Browser extensions are a double-edged sword. They can greatly enhance your browsing sessions with grammar checks, price comparisons, memory optimizations, or by blocking unwanted content and annoyances. But often enough, extensions turn out to be security risks, with a recent example being The Great Suspender, a RAM-saving extension that fell from grace after its original developer sold it.
Google's monthly patches help keep Android safe from malicious attacks (assuming your phone's manufacturer is willing to ship updates on time). So long as you're careful when downloading apps from outside the Play Store, keeping your device secure is pretty easy these days, even as new attackers try to distribute dangerous viruses. This week, mobile security researchers have discovered spyware that pretends to be a system update, only to take total control of the smartphone after being installed.
This week, it was uncovered that a Google Play Pass app with over 10 million installs turned into malware and distributed pesky popup advertisements. Google already long removed this app from the Play Store, but due to its generic name — "Barcode Scanner" — the original, legitimate Barcode Scanner app bearing the same name found itself caught in the crossfire and received numerous unwarranted 1-star ratings accusing it of being malware.
Google's reign over the Play Store often feels arbitrary, with legitimate apps disappearing for bogus reasons like out-of-context words or images while malware is striving. Another case has surfaced of an app turning into malware right under Play Protect's nose, and this time, the perpetrator is a Play Pass app with over 10 million installs: The generically named Barcode Scanner app. It has been removed since its discovery, but the developer's account remains active and offers other applications.
One more noteworthy feature snuck its way into Chrome 86. It's a small change, but it should help make a further dent in the growing problem of notification abuse. In this latest release, sites known for abusive notification content (things like distributing malware or falsely scaring users with fake system messages) will get the same silent treatment as sites that try to trick users into enabling notifications.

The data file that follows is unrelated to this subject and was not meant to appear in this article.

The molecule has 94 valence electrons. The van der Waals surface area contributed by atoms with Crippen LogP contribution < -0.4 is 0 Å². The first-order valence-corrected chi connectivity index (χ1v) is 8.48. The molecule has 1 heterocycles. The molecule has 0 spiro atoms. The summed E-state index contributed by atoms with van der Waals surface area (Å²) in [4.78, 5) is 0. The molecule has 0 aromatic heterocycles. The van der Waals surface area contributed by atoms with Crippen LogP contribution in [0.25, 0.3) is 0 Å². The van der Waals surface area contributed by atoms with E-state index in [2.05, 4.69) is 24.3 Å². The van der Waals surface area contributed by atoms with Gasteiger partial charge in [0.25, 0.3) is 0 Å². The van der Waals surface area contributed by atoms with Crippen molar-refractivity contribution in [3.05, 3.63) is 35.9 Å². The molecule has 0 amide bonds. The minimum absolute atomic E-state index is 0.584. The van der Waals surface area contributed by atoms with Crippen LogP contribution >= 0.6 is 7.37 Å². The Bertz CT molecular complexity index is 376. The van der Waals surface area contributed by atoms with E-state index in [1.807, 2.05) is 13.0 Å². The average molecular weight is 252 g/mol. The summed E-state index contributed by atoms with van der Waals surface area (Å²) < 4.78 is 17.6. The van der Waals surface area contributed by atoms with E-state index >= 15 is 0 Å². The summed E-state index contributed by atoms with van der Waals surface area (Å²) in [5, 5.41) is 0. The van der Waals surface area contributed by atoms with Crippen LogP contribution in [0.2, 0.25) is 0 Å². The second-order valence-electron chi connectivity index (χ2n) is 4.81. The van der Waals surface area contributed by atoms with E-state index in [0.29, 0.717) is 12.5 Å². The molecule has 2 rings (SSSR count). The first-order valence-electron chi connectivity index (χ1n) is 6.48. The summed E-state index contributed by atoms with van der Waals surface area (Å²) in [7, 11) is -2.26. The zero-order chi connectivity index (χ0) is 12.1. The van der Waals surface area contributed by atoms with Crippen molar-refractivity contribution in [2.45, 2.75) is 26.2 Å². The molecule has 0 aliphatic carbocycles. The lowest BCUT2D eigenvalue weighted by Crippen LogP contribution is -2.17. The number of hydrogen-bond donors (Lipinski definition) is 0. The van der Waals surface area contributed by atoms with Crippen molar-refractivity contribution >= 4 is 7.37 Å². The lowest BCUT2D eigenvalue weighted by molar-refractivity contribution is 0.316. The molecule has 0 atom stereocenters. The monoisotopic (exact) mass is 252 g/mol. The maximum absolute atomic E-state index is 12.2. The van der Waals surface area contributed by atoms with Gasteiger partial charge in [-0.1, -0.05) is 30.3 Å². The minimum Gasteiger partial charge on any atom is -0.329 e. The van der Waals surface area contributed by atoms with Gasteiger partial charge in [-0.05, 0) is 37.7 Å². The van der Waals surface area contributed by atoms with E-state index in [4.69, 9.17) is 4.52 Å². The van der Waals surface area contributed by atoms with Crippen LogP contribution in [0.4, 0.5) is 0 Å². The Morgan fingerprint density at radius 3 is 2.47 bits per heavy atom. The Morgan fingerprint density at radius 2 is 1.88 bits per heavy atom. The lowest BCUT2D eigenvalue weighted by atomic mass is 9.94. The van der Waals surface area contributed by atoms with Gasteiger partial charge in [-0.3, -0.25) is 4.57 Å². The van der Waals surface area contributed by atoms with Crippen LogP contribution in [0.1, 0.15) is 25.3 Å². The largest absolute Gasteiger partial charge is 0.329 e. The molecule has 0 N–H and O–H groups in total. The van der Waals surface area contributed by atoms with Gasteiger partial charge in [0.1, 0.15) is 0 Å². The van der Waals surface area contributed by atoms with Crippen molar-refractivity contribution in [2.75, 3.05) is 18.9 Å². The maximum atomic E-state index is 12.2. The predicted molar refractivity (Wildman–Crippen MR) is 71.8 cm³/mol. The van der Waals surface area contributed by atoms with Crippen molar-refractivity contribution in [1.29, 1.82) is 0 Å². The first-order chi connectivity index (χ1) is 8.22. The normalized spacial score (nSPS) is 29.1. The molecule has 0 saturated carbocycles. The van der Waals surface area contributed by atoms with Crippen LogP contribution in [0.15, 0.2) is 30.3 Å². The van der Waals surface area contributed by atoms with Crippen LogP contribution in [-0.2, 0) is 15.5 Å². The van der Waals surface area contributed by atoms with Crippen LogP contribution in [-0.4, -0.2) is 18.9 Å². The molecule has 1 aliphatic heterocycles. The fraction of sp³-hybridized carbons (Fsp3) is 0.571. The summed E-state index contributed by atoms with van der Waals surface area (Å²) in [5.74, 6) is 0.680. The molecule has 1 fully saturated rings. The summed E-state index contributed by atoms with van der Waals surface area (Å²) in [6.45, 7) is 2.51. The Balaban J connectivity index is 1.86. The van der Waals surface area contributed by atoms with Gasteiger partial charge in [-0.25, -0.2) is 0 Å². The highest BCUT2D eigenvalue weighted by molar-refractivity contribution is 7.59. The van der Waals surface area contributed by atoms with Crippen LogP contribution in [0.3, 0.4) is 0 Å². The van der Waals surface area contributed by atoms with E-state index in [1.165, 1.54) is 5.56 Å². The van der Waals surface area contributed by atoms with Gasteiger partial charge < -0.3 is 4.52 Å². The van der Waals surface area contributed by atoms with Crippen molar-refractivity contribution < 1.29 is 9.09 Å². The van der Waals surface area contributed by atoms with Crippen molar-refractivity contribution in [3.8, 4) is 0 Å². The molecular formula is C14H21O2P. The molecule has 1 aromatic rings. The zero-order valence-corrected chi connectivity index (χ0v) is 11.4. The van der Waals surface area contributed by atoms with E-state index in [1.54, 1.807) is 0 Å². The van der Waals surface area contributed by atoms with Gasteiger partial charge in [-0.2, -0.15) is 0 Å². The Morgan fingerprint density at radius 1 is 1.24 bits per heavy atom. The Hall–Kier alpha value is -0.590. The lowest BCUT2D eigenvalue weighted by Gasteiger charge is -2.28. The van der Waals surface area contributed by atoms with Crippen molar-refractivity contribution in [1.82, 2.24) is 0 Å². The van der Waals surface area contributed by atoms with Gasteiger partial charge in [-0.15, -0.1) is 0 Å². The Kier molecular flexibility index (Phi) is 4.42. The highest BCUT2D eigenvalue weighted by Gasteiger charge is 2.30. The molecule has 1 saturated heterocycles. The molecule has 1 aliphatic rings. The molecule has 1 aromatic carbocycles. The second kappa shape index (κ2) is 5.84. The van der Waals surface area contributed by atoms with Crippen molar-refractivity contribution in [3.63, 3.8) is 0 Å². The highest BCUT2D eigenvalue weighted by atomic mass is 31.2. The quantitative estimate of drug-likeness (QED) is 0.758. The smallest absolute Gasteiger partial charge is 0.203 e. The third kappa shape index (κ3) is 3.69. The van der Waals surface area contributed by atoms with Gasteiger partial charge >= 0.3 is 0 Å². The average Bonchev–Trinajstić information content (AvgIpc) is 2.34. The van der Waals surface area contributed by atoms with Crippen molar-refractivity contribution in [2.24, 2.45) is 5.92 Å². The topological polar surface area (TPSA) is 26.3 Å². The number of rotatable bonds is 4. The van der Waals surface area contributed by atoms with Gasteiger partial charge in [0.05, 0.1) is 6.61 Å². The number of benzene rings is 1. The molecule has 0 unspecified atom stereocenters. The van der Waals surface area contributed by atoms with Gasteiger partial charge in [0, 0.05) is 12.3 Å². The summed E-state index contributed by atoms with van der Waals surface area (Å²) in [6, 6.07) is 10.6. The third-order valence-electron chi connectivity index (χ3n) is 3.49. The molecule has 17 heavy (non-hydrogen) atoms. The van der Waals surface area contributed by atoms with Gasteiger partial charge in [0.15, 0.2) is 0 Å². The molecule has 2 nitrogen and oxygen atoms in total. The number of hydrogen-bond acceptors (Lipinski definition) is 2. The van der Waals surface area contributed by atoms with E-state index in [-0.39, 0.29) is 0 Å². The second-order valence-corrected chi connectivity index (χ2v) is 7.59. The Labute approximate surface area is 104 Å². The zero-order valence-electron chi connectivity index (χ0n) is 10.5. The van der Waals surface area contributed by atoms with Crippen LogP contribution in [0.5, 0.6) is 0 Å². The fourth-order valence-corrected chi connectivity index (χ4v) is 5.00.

According to a report by Reuters, researchers at Awake Security uncovered a new spyware campaign that threatened the security of Chrome users. Google removed the more than 70 offending extensions from the Chrome Web Store last month after being alerted to the malicious activity, but not before they were downloaded 32 million times by unsuspecting users.
This story was originally published and last updated .
Earlier this year, a story madetherounds about a new kind of malware afflicting Android handsets. But it was this malware's pernicious nature that really made headlines, as it could even survive complete factory resets on afflicted phones. This insidious malware was named xHelper. At the time, we didn't know how it managed this impressive (but scary) achievement, but security researchers at Kaspersky have since dug into its inner workings, revealing an incredibly sophisticated system that installs itself to an Android phone's system partition, and even changes how the system works to prevent it from being "easily" removed.
As if the COVID-19 outbreak itself wasn't bad enough, there are also criminals exploiting people looking for guidance in this time of fear and misinformation. A malicious Android app has popped up that promises to help you track coronavirus cases near you and globally, but it's just a scheme to get some ransomware on your phone.
Gmail's spam and malware filters are among the best in the industry and block 99.9% of threats from reaching inboxes, according to Google. That doesn't mean there isn't room for improvement, as 0.1% can scale up to quite a substantial absolute number considering Gmail's big user base. Google has identified that malware in attachments (Office documents, in particular) tends to be dangerous due to its ever-changing nature, so it has developed an improved malware scanner that utilizes machine learning to stay ahead of the curve.
Windows is very far from a perfect operating system, but it's hard to complain about the built-in Defender antivirus. It generally doesn't disrupt the user experience, works well, and has largely eliminated the need for third-party antivirus programs on Windows PCs. Now Microsoft wants to bring Defender to... Android?